Ron Paul: The candidate who wasn’t there

Rachel Rose Hartman
The Ticket

After Rick Perry, Newt Gingrich and Rick Santorum spoke Wednesday night at the Personhood USA ProLife Forum in Greenville, S.C., the forum's three panelists stood, placed their notes and microphones where they wouldn't drop them, and turned their armchairs completely around.

It was time for Ron Paul.

The Paul-friendly crowd began cheering, hollering and chanting--but not for Paul in the flesh. The Texas congressman appeared on the Hilton hotel's wall on a video screen via satellite from Washington D.C.

"I'm delighted to be with you," Paul said as a shot of the Capitol bathed in light gleamed over his shoulder.

"I'm not there with you," he added.

Paul had an excuse for his absence: he was busy with his day job in Washington, voting against raising the debt ceiling. But Paul also took off all of Thursday from campaigning in South Carolina.

The debt-ceiling vote wasn't until 4:30 p.m. ET on Wednesday, lasted a few minutes, and Paul didn't have to appear at the anti-abortion forum until three and a half hours later. For other candidates, a last-minute plane ride would have been a no-brainer.

Yet Paul, who is 76, is an unusual presidential candidate on the stump. He routinely takes days-long breaks from the trail. At campaign events, he only briefly interacts with voters, keeps an arm's distance from most of the press, and his consistent message means he doesn't spend time playing to a crowd or trying to shape his comments to win people over.

"He has found a way to appeal to a certain segment of the electorate ... who have adopted his particular world view," Tony Fratto, a Republican consultant, told Yahoo News. "And it is so distinct from other candidates of either party that those voters aren't really going to go anywhere else, so he doesn't really have to campaign very hard to keep them in his camp."

Paul took a break from campaigning after Christmas and for New Year's Eve and New Year's Day before to the crucial Iowa caucuses on Jan. 3. After placing third, he took three days off to spend time with family while the other Republican candidates, with the exception of Rick Perry, rushed to New Hampshire.

After winning second place in New Hampshire's primary on Jan. 10, Paul held a rally Jan. 11 in South Carolina. But then he returned to Texas for four days where he enjoyed time at his family retreat in Lake Jackson, according to the Associated Press and other news outlets.

When asked to explain the breaks Wednesday, Gary Howard, a spokesman for Paul, was incredulous.

"I'm not quite sure what you mean when you ask about 'so much time off,'" Howard wrote in an email to Yahoo News. (For the record, Yahoo News asked about "all the time off.") "Congressman Paul has campaigned as hard and probably harder than anybody in this race."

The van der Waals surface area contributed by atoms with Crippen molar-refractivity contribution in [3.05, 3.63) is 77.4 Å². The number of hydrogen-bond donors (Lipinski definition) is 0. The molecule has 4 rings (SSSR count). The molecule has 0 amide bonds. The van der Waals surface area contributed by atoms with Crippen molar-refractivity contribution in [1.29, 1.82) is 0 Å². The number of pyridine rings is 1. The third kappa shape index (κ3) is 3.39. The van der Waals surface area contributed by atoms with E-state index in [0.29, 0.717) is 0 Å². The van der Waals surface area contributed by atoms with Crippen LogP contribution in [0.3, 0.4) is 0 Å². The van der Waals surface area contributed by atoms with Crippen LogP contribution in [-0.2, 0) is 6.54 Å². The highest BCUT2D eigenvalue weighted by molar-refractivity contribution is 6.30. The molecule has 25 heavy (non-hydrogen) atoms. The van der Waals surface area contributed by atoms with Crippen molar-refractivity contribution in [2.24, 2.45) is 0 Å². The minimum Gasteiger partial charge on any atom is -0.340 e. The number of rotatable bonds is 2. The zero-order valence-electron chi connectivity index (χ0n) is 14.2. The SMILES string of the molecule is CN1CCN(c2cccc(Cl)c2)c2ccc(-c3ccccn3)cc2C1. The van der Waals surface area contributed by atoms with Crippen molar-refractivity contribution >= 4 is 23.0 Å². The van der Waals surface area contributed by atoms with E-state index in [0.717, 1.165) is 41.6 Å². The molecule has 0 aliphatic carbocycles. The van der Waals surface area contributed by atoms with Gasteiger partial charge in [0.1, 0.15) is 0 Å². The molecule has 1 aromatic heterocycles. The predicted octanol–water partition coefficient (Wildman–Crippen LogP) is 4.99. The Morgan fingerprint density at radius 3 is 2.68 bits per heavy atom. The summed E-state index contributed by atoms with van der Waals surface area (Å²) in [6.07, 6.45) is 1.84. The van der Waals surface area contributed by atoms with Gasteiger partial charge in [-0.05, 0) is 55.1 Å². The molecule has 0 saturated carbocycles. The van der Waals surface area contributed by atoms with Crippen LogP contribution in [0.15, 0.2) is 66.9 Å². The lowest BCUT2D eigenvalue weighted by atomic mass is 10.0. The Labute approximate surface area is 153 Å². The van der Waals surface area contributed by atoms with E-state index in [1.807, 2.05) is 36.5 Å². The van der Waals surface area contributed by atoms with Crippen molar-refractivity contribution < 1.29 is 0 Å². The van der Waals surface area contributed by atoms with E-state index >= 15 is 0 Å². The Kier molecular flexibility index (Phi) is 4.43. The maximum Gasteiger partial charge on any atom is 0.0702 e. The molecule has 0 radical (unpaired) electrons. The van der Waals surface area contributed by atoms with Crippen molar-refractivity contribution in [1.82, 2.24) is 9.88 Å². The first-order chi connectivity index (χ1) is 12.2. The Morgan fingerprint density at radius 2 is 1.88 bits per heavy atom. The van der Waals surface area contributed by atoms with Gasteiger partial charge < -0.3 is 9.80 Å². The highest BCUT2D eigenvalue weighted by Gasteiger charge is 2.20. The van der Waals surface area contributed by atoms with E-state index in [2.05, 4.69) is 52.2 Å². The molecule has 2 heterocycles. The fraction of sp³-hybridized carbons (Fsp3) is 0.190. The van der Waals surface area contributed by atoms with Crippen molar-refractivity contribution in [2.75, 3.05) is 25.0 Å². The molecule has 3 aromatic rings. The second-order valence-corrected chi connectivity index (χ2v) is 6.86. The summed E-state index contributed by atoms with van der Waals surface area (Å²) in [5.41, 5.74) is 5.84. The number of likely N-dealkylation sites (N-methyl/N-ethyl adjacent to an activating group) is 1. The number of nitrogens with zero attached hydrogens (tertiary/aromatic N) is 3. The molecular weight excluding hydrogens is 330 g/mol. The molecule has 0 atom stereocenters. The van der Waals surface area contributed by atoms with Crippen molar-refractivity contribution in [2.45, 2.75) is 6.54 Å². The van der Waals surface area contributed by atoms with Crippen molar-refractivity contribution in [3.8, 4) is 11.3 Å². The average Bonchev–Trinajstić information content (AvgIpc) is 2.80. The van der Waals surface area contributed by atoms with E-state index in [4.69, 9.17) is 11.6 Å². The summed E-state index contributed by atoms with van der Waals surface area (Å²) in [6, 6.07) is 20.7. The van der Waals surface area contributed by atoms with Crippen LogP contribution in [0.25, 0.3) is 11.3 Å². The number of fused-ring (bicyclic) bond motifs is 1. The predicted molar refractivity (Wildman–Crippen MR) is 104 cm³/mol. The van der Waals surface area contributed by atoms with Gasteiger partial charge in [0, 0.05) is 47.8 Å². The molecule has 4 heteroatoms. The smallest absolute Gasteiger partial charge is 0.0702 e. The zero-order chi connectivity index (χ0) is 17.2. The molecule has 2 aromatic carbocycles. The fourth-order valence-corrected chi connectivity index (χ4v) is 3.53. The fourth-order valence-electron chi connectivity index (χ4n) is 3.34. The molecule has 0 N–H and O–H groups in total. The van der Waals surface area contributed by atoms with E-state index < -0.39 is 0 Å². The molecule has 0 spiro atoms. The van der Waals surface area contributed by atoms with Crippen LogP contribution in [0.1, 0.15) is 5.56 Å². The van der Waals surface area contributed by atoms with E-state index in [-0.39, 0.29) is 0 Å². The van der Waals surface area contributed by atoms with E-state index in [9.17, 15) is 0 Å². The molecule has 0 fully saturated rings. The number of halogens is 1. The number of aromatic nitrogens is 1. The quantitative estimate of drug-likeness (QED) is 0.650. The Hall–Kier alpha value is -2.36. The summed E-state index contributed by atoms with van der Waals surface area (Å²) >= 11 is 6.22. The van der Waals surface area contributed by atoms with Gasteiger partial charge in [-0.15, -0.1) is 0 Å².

Howard noted Paul has a full time job, detailed the many states Paul campaigned in during 2011, and his fundraising prowess.

When pressed, Howard said Paul's most recent trip to Texas was to raise money, but he did not respond to a request for details regarding the number and timing of fundraisers during the trip from Jan. 12 to Jan. 15.

Reporters routinely ask if Paul is feeling his age on the trail. He dismisses the suggestion with a testament to his health. "Let's do a bicycle ride," Paul is apt to say. But the questions continue, especially as he maintains a light schedule full of breaks.

When Paul does campaign in person, there's little or no glad handing.

He is often shrouded by security and staff as he enters and exits events, mainly warding off press but also fans. Paul was on such a strict schedule in Iowa and New Hampshire that at times he was rushed into an event to give a 10- or 15-minute speech and immediately rushed out.

In the past few weeks, Paul has been followed by fans donning tea party outfits, toting handmade drawings and paintings of Paul, even one who shaved Paul's name into his head.

Some of Paul's events have included more than a few minutes for pictures and autographs, but long stretches of one-on-one interactions and conversations with voters have been rare.

Paul's camp would partially blame the press for those brief interactions--at a meet and greet on Jan. 9 at Moe Joe's restaurant in Manchester, N.H., a huge crush of journalists forced him to cut the 45 minutes scheduled for handshakes to 15 minutes.

Paul has been getting the support of about 15 percent of respondents in recent South Carolina polls.

But regardless of how many votes Paul gets on Saturday, don't expect to see him in the next primary state of Florida.

Paul's campaign said weeks ago that they will be skipping the delegate-rich but expensive state of Florida in favor of smaller states such as Nevada, Maine and Louisiana .

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